It all started as a quiet day on the morning of 6 May, 2009. It was a sunny Sunday morning and I was given an opportunity to sleep in so I woke up about 06:30.
I got up and got myself together preparing to go to Mass at the Division Chapel.
I had to make sure that all our obligations were covered and that gave me ample time to go to Mass at 10:30.
It’s about a 15 minute walk to the Division Chapel but this particular morning, I was excited about the news I wanted to report to the congregation.
His conversion to the Catholic Faith was like a shot heard around the world. Well, here in Iraq, I heard it and I was anxious to share the news about it.
So, I grabbed my weapon and my gear and I set off to the Chapel. By the time I arrived there, I was drenched, sweating profusely in this 100 plus heat, but it was worth it!
I guzzled down a quick quart of water and prepared for Mass. At the end of Mass, Father would give me the opportunity to announce the upcoming events for the week.
We had RCIA that was currently continuing for many people kept coming who wanted to become Catholic. We had just received about 70 Soldiers for the Easter Vigil earlier in April.
Now I had several more Soldiers who were coming forward to be received into the Catholic Faith. Many from my Battalion! We also had Bible Studies that I was conducting at our Chapel (Warrior Chapel) and at the Division Chapel.
It was at this time that I had the chance to tell everyone about Mr. Beckwith coming home to the Catholic Faith.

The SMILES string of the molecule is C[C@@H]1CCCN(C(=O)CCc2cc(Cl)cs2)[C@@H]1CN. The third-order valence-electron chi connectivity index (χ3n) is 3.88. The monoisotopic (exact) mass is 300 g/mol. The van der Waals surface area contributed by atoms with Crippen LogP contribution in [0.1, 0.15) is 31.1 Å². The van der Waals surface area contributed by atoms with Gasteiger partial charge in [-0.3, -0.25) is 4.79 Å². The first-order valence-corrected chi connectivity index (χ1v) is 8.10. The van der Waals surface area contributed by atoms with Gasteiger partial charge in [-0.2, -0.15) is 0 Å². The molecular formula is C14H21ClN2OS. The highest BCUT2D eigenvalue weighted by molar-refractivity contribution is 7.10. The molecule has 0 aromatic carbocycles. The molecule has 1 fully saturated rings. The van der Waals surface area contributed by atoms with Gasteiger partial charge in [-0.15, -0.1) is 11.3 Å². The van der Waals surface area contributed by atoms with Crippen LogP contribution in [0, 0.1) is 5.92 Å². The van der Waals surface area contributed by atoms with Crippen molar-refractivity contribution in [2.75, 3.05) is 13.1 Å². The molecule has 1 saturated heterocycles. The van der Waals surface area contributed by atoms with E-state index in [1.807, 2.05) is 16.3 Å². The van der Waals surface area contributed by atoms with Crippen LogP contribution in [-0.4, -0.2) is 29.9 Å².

I had a number of them come up and asked me more about this when this young man came over to ask me a question. He had originally approached Father, but Father refer ed him to me.
I pulled him to the side and he asked me what an apostle was.
I responded that an apostle was simple one who is sent. That is the textbook definition.
However, I explained that Christ sent his Apostles out into the world after preparing them for three years for the Great Commission.
The Gentleman then identified himself as a “Nestorian” Christian who represented about 5% of the Iraqi Christians in Iraq.
He wanted to challenge me on why the Catholic Church refereed to Mary as “Theotokos” meaning “Mother God”?
I responded with a question of my own, “What is the difference from referring to Mary as “Mother of God” as opposed to “Mother of my Lord”?
I then quoted Luke 1:42-44, “Elizabeth, filled with the Holy Spirit, cried out in a loud voice and said, ‘Most blessed are you among women, and blessed is the fruit of your womb. And how does this happen to me, that the mother of my Lord should come to me? For at the moment the sound of your greeting reached my ears, the infant in my womb leaped for joy. Blessed are you who believed that what was spoken to you by the Lord would be fulfilled”.
Notice that St. Elizabeth refereed to Mary as “blessed” twice during this exchange. Notice also that she refereed to Jesus as “Lord” in her womb as well as the word of the Lord.
Adoni was the word used to illustrate “Lord” referring to God. By this time, my Nestorian friend understood my meaning and with that, he had no further questions. He was interested in our bible studies from this point on.
In this way, Jesus led me to Mary, then Mary, as always leads us all back to Jesus.
DTB facebook Page
Blog Talk Radio Show